* Farkas convicted in 2011 of $2.9-billion bank fraud
* One of biggest prosecutions stemming from financial crisis
* 4th Circuit says jury instructions were proper
* Farkas serving 30-year prison term; appeal plans unclear
By Jonathan Stempel
June 20 A federal appeals court on Wednesday
upheld the conviction of former Taylor, Bean & Whitaker Mortgage
Corp Chairman Lee Farkas, who was accused of masterminding a
$2.9 billion bank fraud, one of the largest in U.S. history.
The 4th U.S. Circuit Court of Appeals in Richmond, Virginia
rejected Farkas' claims that the trial judge had violated his
Fifth Amendment rights by instructing the jury improperly, and
also denied him his Sixth Amendment right to counsel. It also
upheld a $38.5 million forfeiture order.
Farkas, 59, is serving a 30-year prison term after a jury in
Alexandria, Virginia convicted him in April 2011 on 14 counts of
bank fraud, securities fraud, wire fraud and conspiracy.
He is among the highest-ranking executives convicted over
activity related to the U.S. housing and financial crises. No
top executives at large Wall Street or commercial banks have
been convicted of criminal charges.
Prosecutors said Farkas' fraud ran from 2002 to 2009, ending
in Taylor Bean's bankruptcy and the collapse of Colonial
BancGroup Inc, a large southeastern U.S. bank.
Wednesday's ruling "confirms that justice was done in this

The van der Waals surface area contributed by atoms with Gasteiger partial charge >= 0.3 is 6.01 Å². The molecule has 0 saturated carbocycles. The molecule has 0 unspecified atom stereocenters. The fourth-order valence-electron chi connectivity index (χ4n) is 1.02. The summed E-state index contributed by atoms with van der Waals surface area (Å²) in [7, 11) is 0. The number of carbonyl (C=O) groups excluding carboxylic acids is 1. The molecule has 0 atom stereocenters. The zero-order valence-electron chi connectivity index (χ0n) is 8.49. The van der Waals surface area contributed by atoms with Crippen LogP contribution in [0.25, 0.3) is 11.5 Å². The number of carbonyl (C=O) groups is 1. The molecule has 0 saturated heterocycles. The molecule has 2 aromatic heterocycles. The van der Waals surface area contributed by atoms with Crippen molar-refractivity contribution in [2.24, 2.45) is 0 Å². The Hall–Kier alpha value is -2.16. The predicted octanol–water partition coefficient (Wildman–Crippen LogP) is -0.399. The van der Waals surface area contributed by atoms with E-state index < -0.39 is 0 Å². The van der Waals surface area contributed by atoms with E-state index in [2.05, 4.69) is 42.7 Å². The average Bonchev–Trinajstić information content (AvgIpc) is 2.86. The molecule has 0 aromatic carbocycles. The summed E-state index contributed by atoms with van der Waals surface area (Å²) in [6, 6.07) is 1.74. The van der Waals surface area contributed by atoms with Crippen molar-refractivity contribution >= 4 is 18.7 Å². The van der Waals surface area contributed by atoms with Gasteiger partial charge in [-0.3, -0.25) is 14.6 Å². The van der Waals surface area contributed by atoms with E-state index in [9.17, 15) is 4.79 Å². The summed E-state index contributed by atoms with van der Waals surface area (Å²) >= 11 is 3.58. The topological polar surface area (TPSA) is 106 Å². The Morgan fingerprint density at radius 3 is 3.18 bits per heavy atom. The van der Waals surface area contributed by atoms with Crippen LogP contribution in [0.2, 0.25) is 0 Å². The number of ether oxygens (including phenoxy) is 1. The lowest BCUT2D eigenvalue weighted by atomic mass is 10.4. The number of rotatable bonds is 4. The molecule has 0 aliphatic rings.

case," said Lanny Breuer, assistant attorney general for the
U.S. Department of Justice's criminal division.
A decision on whether Farkas will appeal has not been made.
"We have been very clear with Lee that this is a difficult
undertaking," David Coorssen, a lawyer who argued the appeal of
Farkas' conviction, said in a phone interview. "While we are
very disappointed for Lee, he is not going to be greatly
surprised by this ruling."
Several other former Taylor Bean officials have pleaded
guilty, including former Chief Financial Officer Delton de Armas
Taylor Bean had been based in Ocala, Florida, and was the
12th-largest U.S. mortgage lender.
Farkas claimed that trial judge Leonie Brinkema made it too
easy for the government to meet its burden of proof, by telling
jurors that their "sole interest is to seek the truth" and by
refusing to explain the meaning of "beyond a reasonable doubt."
But Judge Andre Davis wrote for a three-judge panel of the
4th Circuit that the jury instructions "taken as a whole" were
proper, given the emphasis on the reasonable doubt standard and
that jurors not surrender their honest beliefs.
Davis said the trial judge was correct to appoint a lawyer
to defend Farkas rather than let him use his own, and in
refusing to move the case to another court.
Prosecutors said Farkas and other Taylor Bean officials hid
losses by shuffling money among Colonial accounts, and by
selling nonexistent or worthless mortgages.
Farkas had also attempted to help Montgomery, Alabama-based
Colonial obtain a $553 million loan from the federal bank
bailout program, but money was never disbursed.
The FDIC shut down Colonial in August 2009, and BB&T Corp
bought most of its assets.
Colonial's collapse was the sixth-largest U.S. bank failure
and the third largest since 2007.
Farkas is not eligible for release from prison until May
2037, federal records show. He is housed at the Butner, North
Carolina complex, which also houses swindler Bernard Madoff.
The case is U.S. v. Farkas, 4th U.S. Circuit Court of
Appeals, No. 11-4714.